The other type of move on the chess board is the diagonal move. This is performed by turning the piece clockwise to align the flat side of the cube in the diagonal direction. The move is made along the diagonal in the same fashion as along the linear and the move is completed with a further clockwise roation to align the flat side of the cube with the flat side of the space. This is rest position.

A bishop placed in the center of the board and oriented as at the start of the game, has a knight on the side facing the opponent, a queen on the side facing the player, a king on the left and a pawn on the right. A diagonal move toward the right and toward the opponent is made by rotating the bishop on its vertical axis, 45 clockwise in the direction of the move. This brings the 4 knight face in line with the diagonal, and the bishop moves along the diagonal and becomes a queen. The queen is further rotated 45 clockwise to rest position. The result of this move is a queen with a king face facing the opponent, a pawn facing the player, a rook on the left and the bishop on the right.

The king, queen, and pawn make linear moves similar to the rook and diagonal moves similar to the bishop. A move ending in the far rank and having a pawn uppermost is treated like a pawn being promoted, and the piece is lifted and returned to the board with any other face uppermost and with any orientation at the discretion of the player making the move.

A movement of the king in any linear or diagonal direction results in a piece of a value other than a king, and castling is not possible. A checkmate occurs when all kings or king is in check and no surrogate can be turned up to give an unchecked king. This applies under all conditions such as a queen in a position to simultaneously check three of an opponents three kings. The queen must be captured to remove the triple check or a fourth king turned up to prevent checkmate.

A move that would place a players own king in check is not allowed. This applies to the standard rules but is mentioned here because of the possibitlity of having other nonchecked kings on the board.

Gambit and en passante apply to pawns in revolution or surrogate chess.

The foregoing specification sets forth the invention in its preferred practical forms but the structure shown is capable of modification within a range of equivalents without departing from the invention which it is to be understood is broadly novel as is commensurate with the appended claims.

The embodiments of the invention in which an exclusive property or privilege is claimed are defined as follows:

1. A chess set comprising a plurality of identical chess pieces,

each said chess piece comprising a cube shaped member having six equal sides,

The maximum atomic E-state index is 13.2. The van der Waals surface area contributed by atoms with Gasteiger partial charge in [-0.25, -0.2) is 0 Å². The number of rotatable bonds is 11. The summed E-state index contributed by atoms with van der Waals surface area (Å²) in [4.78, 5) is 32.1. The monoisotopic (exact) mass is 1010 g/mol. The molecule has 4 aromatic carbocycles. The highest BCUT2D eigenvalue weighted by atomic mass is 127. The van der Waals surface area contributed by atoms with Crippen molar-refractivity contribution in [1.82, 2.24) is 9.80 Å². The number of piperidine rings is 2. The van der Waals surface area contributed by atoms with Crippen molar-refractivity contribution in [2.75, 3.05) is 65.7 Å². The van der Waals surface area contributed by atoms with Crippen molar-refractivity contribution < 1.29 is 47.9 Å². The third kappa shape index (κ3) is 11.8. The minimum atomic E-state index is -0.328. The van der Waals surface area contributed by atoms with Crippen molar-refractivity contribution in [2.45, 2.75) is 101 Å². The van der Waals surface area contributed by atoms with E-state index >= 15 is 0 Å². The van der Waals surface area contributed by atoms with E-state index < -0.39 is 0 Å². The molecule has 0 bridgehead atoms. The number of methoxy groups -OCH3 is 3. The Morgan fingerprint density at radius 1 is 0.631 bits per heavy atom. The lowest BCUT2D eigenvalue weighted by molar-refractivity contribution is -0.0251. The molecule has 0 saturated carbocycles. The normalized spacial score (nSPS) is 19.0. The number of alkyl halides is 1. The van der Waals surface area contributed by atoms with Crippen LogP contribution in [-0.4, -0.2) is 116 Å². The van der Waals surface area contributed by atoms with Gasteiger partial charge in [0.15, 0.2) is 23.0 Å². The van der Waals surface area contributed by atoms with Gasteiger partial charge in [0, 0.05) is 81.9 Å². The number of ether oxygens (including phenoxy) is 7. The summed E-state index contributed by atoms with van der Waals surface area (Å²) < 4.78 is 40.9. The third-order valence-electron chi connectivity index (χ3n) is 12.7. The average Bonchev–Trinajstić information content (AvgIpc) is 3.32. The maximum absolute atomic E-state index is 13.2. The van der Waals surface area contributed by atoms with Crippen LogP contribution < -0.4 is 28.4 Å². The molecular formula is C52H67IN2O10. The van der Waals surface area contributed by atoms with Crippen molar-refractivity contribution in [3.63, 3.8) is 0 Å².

each said side of a said cube having a different symbol thereon, each symbol representing one of the chess pieces of a chess set,

a plurality of boxes,

each said box having five equal sides and an open the inside dimensions of each said box being substantially equal to the outside dimensions of said cubes, each said cube fitting snugly into a said box with one side of each said cube exposed.

Patent Citations
Cited PatentFiling datePublication dateApplicantTitle
US550563 *Mar 28, 1895Nov 26, 1895 Block
US3642286 *Dec 22, 1969Feb 15, 1972Robert L MooreGames with changeable playing pieces
US3734508 *Sep 7, 1971May 22, 1973L SnyderTime lock board game apparatus
Referenced by
Citing PatentFiling datePublication dateApplicantTitle
US4925194 *May 30, 1989May 15, 1990Anderson David MBoard game apparatus playing piece and method of play
US5601289 *Oct 16, 1995Feb 11, 1997Hollister; Lloyd E.Chess piece for a three-dimensional vertical stacking chess game
US5641166 *Dec 1, 1995Jun 24, 1997Reisel; WalterDiverse board game
US5662326 *Aug 26, 1996Sep 2, 1997Educational Chess EnterprisesChess set construction
US5865436 *Jul 10, 1997Feb 2, 1999Conti; AparecidaThemed board game
US6120029 *Jun 23, 1997Sep 19, 2000Craig G. CarmichaelEducational game for teaching chess through example
US6446966 *Mar 16, 2000Sep 10, 2002Henri CrozierChess game and method
US6883803 *Oct 30, 2000Apr 26, 2005Dennis P. BarryTourist game
US7156394 *Dec 28, 2004Jan 2, 2007David BoyleMethod and device for playing modified games of chess
US7641196 *Aug 5, 2005Jan 5, 2010Dowding Paul FBoard game
US7731192 *Oct 10, 2008Jun 8, 2010Marhefka Matthew DBalancing puzzle
US8657289 *Jul 25, 2012Feb 25, 2014Edward G. BondGame combining checkers, chess and dice
US8876113Mar 15, 2013Nov 4, 2014The John Marshall Law School Patent ClinicStrategy, and training game and method for enhancing memorization and decision making
US20070029728 *Aug 5, 2005Feb 8, 2007Dowding Paul FBoard game
WO2001060468A1 *Feb 13, 2001Aug 23, 2001Aivars BauersChess of cubes
WO2007019508A2 *Aug 7, 2006Feb 15, 2007Paul F DowdingBoard game
WO2008109960A1 *Mar 14, 2008Sep 18, 2008Francis Henry DyksterhuisBoard game
Classifications
U.S. Classification273/291, 273/290, 273/260
International ClassificationA63F3/02
Cooperative ClassificationA63F3/00697
European ClassificationA63F3/00P